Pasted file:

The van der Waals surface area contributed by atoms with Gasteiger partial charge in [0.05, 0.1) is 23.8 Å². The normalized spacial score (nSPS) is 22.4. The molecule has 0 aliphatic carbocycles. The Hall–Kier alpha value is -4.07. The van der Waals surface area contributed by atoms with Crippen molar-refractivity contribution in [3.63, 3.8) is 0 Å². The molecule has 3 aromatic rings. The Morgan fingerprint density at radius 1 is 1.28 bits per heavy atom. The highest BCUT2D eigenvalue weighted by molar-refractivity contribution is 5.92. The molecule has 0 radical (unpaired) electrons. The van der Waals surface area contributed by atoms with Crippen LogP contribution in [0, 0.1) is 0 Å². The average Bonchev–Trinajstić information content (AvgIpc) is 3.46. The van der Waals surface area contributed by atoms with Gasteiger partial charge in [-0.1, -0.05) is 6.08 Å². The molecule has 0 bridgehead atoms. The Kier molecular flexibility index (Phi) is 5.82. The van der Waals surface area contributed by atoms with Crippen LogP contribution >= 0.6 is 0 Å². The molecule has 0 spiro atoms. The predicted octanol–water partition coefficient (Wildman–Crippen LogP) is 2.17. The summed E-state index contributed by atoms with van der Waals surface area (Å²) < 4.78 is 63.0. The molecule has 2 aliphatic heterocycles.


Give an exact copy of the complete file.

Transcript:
The van der Waals surface area contributed by atoms with Gasteiger partial charge in [0.05, 0.1) is 23.8 Å². The normalized spacial score (nSPS) is 22.4. The molecule has 0 aliphatic carbocycles. The Hall–Kier alpha value is -4.07. The van der Waals surface area contributed by atoms with Crippen molar-refractivity contribution in [3.63, 3.8) is 0 Å². The molecule has 3 aromatic rings. The Morgan fingerprint density at radius 1 is 1.28 bits per heavy atom. The highest BCUT2D eigenvalue weighted by molar-refractivity contribution is 5.92. The molecule has 0 radical (unpaired) electrons. The van der Waals surface area contributed by atoms with Crippen LogP contribution in [0, 0.1) is 0 Å². The average Bonchev–Trinajstić information content (AvgIpc) is 3.46. The van der Waals surface area contributed by atoms with Gasteiger partial charge in [-0.1, -0.05) is 6.08 Å². The molecule has 0 bridgehead atoms. The Kier molecular flexibility index (Phi) is 5.82. The van der Waals surface area contributed by atoms with Crippen LogP contribution >= 0.6 is 0 Å². The molecule has 0 spiro atoms. The predicted octanol–water partition coefficient (Wildman–Crippen LogP) is 2.17. The summed E-state index contributed by atoms with van der Waals surface area (Å²) < 4.78 is 63.0. The molecule has 2 aliphatic heterocycles.